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Dallas Nurse Caught Ebola Despite Safety Gear, Can't Pinpoint Breach

A Protect Environmental worker wears a hazard suit Oct. 13 in a staging area at the apartment of a Dallas nurse who tested positive for Ebola. i

A Protect Environmental worker wears a hazard suit Oct. 13 in a staging area at the apartment of a Dallas nurse who tested positive for Ebola. Brandon Wade/AP hide caption

toggle caption Brandon Wade/AP
A Protect Environmental worker wears a hazard suit Oct. 13 in a staging area at the apartment of a Dallas nurse who tested positive for Ebola.

A Protect Environmental worker wears a hazard suit Oct. 13 in a staging area at the apartment of a Dallas nurse who tested positive for Ebola.

Brandon Wade/AP

Federal health officials on Monday urged the nation's hospitals to "think Ebola" and launched a review of procedures for treating patients, while medical records showed that an infected Texas nurse repeatedly visited the room of a Liberian man as he was dying from the disease.

The World Health Organization called the outbreak "the most severe, acute health emergency seen in modern times."

Nurse Nina Pham was among about 70 staff members at Texas Health Presbyterian Hospital who were involved in Thomas Eric Duncan's care after he was hospitalized, according to the records. They drew his blood, put tubes down his throat and wiped up his diarrhea. They analyzed his urine and wiped saliva from his lips, even after he had lost consciousness.

The 26-year-old was in his room often from the day he was placed in intensive care until the day before he died last week.

Pham and other health care workers wore protective gear, including gowns, gloves, masks and face shields — and sometimes full-body suits — when caring for Duncan, but Pham became the first person to contract the disease within the United States.

Her family told Dallas television station WFAA on Monday that she was the health care worker with Ebola. A rector at her family's church, Hung Le, told The Associated Press that Pham's mother told him Pham has the virus.

The Texas Christian University nursing school graduate was monitoring her own temperature and went to the hospital Friday night when she discovered she had a low fever. She was in isolation and in stable condition, health officials said.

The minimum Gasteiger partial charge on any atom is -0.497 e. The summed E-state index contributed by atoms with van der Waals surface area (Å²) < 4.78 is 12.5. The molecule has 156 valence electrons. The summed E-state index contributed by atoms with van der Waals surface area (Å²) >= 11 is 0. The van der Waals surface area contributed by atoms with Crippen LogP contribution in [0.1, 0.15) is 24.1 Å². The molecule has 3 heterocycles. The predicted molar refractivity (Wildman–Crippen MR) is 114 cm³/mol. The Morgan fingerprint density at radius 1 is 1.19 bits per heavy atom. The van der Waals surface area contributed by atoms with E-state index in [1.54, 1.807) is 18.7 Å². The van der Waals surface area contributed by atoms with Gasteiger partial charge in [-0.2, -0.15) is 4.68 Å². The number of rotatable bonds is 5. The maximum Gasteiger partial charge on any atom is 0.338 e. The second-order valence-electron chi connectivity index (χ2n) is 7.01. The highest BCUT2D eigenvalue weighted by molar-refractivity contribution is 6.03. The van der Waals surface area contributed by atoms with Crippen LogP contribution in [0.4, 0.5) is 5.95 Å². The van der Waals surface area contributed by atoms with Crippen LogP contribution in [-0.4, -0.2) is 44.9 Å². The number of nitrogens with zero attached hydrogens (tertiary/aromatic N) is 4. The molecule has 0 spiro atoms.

By Monday evening, she had received a transfusion of plasma from Kent Brantly, a Texas physician who survived the virus, according to her pastor and the nonprofit medical mission group Samaritan's Purse.

Since she tested positive for the disease, public-health authorities have intensified their monitoring of other Dallas hospital workers who cared for Duncan.

Centers for Disease Control and Prevention Director Tom Frieden said he would not be surprised if another hospital worker who cared for Duncan becomes ill because Ebola patients become more contagious as the disease progresses.

Pham's name appears frequently throughout the hundreds of pages of records provided to The Associated Press by Duncan's family. They show she was in his room Oct. 7, the day before he died.

Her notes describe nurses going in and out of Duncan's room wearing protective gear to treat him and to mop the floor with bleach.

She also notes how she and other nurses were ensuring Duncan's "privacy and comfort," and providing "emotional support."

Frieden has said a breach of protocol led to the nurse's infection, but officials are not sure what went wrong. Pham has not been able to point to any specific breach.

The CDC is now monitoring all hospital workers who treated Duncan and planned to "double down" on training and outreach on how to safely treat Ebola patients, Frieden said.

When asked how many health care workers are being checked, Frieden said officials "don't have a number."

Besides the workers, health officials continue to track 48 people who were in contact with Duncan before he was admitted to the hospital and placed in isolation. They are monitoring one person the nurse was in contact with while she was in an infectious state.

None has exhibited symptoms, Frieden said.

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